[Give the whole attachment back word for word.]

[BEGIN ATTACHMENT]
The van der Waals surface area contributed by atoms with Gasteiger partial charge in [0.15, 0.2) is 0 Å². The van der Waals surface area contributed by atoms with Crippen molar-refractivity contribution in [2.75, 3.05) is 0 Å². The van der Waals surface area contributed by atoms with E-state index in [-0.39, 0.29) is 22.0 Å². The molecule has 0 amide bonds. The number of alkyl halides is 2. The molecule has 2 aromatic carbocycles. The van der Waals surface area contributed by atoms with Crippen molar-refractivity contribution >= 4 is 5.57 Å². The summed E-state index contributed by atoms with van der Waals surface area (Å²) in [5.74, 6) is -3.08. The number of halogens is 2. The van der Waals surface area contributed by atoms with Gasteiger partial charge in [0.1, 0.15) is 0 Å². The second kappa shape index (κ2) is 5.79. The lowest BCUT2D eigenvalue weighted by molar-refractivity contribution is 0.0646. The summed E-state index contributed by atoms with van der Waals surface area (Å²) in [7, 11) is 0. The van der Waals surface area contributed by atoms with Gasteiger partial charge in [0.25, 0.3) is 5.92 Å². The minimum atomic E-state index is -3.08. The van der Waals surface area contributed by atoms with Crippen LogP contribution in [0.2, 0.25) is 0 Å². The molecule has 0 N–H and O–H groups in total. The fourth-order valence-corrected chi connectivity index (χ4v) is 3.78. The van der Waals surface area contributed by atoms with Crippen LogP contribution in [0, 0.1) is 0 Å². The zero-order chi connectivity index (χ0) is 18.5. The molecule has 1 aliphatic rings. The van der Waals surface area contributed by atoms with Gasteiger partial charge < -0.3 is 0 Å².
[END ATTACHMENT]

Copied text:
The van der Waals surface area contributed by atoms with Gasteiger partial charge in [0.15, 0.2) is 0 Å². The van der Waals surface area contributed by atoms with Crippen molar-refractivity contribution in [2.75, 3.05) is 0 Å². The van der Waals surface area contributed by atoms with E-state index in [-0.39, 0.29) is 22.0 Å². The molecule has 0 amide bonds. The number of alkyl halides is 2. The molecule has 2 aromatic carbocycles. The van der Waals surface area contributed by atoms with Crippen molar-refractivity contribution >= 4 is 5.57 Å². The summed E-state index contributed by atoms with van der Waals surface area (Å²) in [5.74, 6) is -3.08. The number of halogens is 2. The van der Waals surface area contributed by atoms with Gasteiger partial charge in [0.1, 0.15) is 0 Å². The second kappa shape index (κ2) is 5.79. The lowest BCUT2D eigenvalue weighted by molar-refractivity contribution is 0.0646. The summed E-state index contributed by atoms with van der Waals surface area (Å²) in [7, 11) is 0. The van der Waals surface area contributed by atoms with Gasteiger partial charge in [0.25, 0.3) is 5.92 Å². The minimum atomic E-state index is -3.08. The van der Waals surface area contributed by atoms with Crippen LogP contribution in [0.2, 0.25) is 0 Å². The molecule has 0 N–H and O–H groups in total. The fourth-order valence-corrected chi connectivity index (χ4v) is 3.78. The van der Waals surface area contributed by atoms with Crippen LogP contribution in [0, 0.1) is 0 Å². The zero-order chi connectivity index (χ0) is 18.5. The molecule has 1 aliphatic rings. The van der Waals surface area contributed by atoms with Gasteiger partial charge < -0.3 is 0 Å².